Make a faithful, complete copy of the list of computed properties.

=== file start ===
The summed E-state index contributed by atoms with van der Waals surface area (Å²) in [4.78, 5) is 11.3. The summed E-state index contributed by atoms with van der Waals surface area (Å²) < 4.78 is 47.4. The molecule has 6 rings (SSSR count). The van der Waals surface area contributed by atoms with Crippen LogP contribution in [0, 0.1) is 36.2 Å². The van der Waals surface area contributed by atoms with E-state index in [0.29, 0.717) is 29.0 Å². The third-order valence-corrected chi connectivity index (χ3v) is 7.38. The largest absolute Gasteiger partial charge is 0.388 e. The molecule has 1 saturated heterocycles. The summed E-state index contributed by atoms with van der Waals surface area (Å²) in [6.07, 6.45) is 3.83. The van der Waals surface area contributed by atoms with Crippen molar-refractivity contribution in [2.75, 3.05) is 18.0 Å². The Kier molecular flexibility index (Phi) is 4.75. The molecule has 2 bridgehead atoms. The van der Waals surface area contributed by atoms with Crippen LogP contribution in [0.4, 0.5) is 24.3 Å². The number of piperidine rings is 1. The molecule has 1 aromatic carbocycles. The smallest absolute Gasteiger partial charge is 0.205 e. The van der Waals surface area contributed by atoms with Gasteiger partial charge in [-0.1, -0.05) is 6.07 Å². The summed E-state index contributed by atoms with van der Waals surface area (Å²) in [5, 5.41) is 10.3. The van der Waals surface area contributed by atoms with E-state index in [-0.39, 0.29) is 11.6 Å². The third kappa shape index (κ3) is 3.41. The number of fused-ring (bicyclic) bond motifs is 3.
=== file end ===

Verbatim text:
The summed E-state index contributed by atoms with van der Waals surface area (Å²) in [4.78, 5) is 11.3. The summed E-state index contributed by atoms with van der Waals surface area (Å²) < 4.78 is 47.4. The molecule has 6 rings (SSSR count). The van der Waals surface area contributed by atoms with Crippen LogP contribution in [0, 0.1) is 36.2 Å². The van der Waals surface area contributed by atoms with E-state index in [0.29, 0.717) is 29.0 Å². The third-order valence-corrected chi connectivity index (χ3v) is 7.38. The largest absolute Gasteiger partial charge is 0.388 e. The molecule has 1 saturated heterocycles. The summed E-state index contributed by atoms with van der Waals surface area (Å²) in [6.07, 6.45) is 3.83. The van der Waals surface area contributed by atoms with Crippen molar-refractivity contribution in [2.75, 3.05) is 18.0 Å². The Kier molecular flexibility index (Phi) is 4.75. The molecule has 2 bridgehead atoms. The van der Waals surface area contributed by atoms with Crippen LogP contribution in [0.4, 0.5) is 24.3 Å². The number of piperidine rings is 1. The molecule has 1 aromatic carbocycles. The smallest absolute Gasteiger partial charge is 0.205 e. The van der Waals surface area contributed by atoms with Gasteiger partial charge in [-0.1, -0.05) is 6.07 Å². The summed E-state index contributed by atoms with van der Waals surface area (Å²) in [5, 5.41) is 10.3. The van der Waals surface area contributed by atoms with E-state index in [-0.39, 0.29) is 11.6 Å². The third kappa shape index (κ3) is 3.41. The number of fused-ring (bicyclic) bond motifs is 3.